FDA renews warning for powerful painkiller patch
The government issued a new safety warning Friday for a skin patch containing a potent painkiller that has been implicated in hundreds of deaths, saying the patch poses unique risks that doctors and patients often fail to understand.
The Food and Drug Administration said the widely used fentanyl patch was being wrongly prescribed by doctors and being misused by patients unaware that something as routine as taking a hot shower while wearing the patch could trigger a potentially fatal overdose.
A study published in a medical journal last summer identified fentanyl, a narcotic up to 100 times more powerful than morphine, as the suspect drug in more than 3,500 accidental deaths reported to the FDA from 1998 to 2005. Safety advocates said the agency’s latest warning, which echoes an alert issued in 2005, was too little, too late.
The patch was developed for cancer patients who suffer severe chronic pain and in some cases have trouble swallowing pills. But Dr. Bob Rappaport, head of the FDA division that oversees painkillers, said some doctors had been prescribing the patch to patients who didn’t need such a powerful narcotic -- and in at least one case, even used it to treat headaches.
Patches can be more convenient than pills; the fentanyl patch is designed to deliver the drug at a steady rate for as long as three days, so patients don’t have to take medication several times a day. But there are also drawbacks: A single patch contains a substantially larger quantity of the medication than individual pills; heat and exercise can increase the rate at which the drug is absorbed through the skin.
Rappaport said the FDA had not found such serious problems with other methods of delivering fentanyl, including by injection. “It’s a unique problem with patches because of . . . the way that the drug is delivered to the body and the way that it’s metabolized,” he said. “It’s complicated by the patch formulation.”
The FDA said doctors should not prescribe the patch for patients whose pain was expected to go away, such as those recovering from an operation. The patch should be used only by patients who are in chronic pain and are already safely taking opioid-type drugs.
The agency warned patients to call their doctors if they have trouble breathing, because fentanyl can shut down the respiratory system. It said patients wearing the patch should avoid hot showers and heating pads.
Rappaport said the situation was “very concerning” because such patch-related deaths could easily be prevented.
And adult patients are not the only ones at risk: At least one child has died after applying a parent’s patch.
Not only is the fentanyl patch strong medicine, it is also widely used. About 4.7 million prescriptions were filled in 2006, according to Verispan, a market analysis firm. The patch was introduced in 1990 under the brand name Duragesic by Johnson & Johnson, but generic versions by Mylan Inc. and other manufacturers now dominate the market.
Friday’s advisory reinforced an FDA alert in 2005, which all sides acknowledge did not do enough to reduce the risk to patients. This time, the agency is directing drug makers to issue brochures that explain the dangers in plain language.
That was not enough to satisfy safety advocates who have been tracking problems with the patch for years.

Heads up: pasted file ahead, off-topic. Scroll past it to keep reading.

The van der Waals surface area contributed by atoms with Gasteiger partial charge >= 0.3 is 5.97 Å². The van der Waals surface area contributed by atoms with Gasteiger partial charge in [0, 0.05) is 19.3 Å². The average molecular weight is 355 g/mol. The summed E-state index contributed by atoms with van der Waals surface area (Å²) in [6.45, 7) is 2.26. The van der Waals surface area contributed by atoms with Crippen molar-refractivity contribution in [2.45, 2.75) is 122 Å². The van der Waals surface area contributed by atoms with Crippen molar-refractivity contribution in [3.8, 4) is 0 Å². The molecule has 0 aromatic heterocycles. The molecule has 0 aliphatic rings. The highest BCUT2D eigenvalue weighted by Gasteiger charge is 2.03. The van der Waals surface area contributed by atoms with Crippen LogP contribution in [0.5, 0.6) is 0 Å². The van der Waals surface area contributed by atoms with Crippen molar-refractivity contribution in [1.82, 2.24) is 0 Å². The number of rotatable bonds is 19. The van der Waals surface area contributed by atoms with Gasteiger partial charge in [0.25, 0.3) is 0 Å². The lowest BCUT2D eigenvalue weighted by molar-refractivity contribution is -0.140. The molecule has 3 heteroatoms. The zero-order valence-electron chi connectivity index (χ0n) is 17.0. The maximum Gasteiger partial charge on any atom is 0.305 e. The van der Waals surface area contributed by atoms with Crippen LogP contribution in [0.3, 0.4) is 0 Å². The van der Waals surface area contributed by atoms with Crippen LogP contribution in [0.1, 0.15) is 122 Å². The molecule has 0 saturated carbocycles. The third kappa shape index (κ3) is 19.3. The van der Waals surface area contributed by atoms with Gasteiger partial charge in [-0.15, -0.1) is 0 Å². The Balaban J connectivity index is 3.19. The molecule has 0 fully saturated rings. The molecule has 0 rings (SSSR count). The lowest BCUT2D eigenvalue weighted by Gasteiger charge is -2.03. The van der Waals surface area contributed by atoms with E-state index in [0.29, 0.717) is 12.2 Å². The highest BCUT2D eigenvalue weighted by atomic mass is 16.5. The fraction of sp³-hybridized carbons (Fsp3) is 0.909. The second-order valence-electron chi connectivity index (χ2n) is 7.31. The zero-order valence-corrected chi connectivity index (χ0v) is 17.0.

“I think there is more that needs to be done, or else we’re just going to see this [warning] happen again another two years from now,” said Michael Cohen, president of the Institute for Safe Medication Practices. “The deaths are going to continue.” The Pennsylvania group advises hospitals and doctors on how to prevent medication errors.
Cohen has called on the FDA to limit the number of doctors allowed to prescribe the drug. That could be done by requiring physicians to take special instruction in assuring safety.
But the FDA’s Rappaport said such restrictions could prevent some patients who need the medication from getting prescriptions. About 60 million Americans suffer from chronic pain, he said, but only several thousand doctors in the country are certified pain specialists.
Nonetheless, Cohen said, he is worried the FDA’s latest warning won’t register with busy doctors, particularly those who don’t regularly deal with powerful narcotics. He recommended that hospitals, which usually have pain experts on staff, require their specialists to review all prescriptions for the fentanyl patch. Several deaths reported to his group involved patients inappropriately prescribed the patch for pain relief after surgery.
Last summer, a study named fentanyl as the second-deadliest drug in accidental deaths, behind painkiller oxycodone. Analyzing reports to the FDA from 1998 to 2005, researchers identified 3,545 deaths linked to fentanyl. The study looked at all forms of fentanyl, but “the patch was by far the largest contributor,” lead author Thomas J. Moore said in an interview. By comparison, the paper found that Vioxx -- the painkiller whose 2004 withdrawal was the catalyst for safety reforms at the FDA -- was a suspect in 932 deaths.
Rappaport said the FDA did not have a definitive count of deaths caused by the patch and was working to develop one. He suggested the number could be smaller than reported because many patients using the patch were severely ill and could have died from underlying diseases.
Spokesmen for Ortho-McNeil Inc., the subsidiary that makes Duragesic, and for Mylan said the manufacturers supported the FDA’s action.
Greg Panico of Ortho-McNeil said the company’s research indicated that the safety warnings might be working. Reports of unapproved uses of Duragesic have declined significantly since the summer of 2006, he said.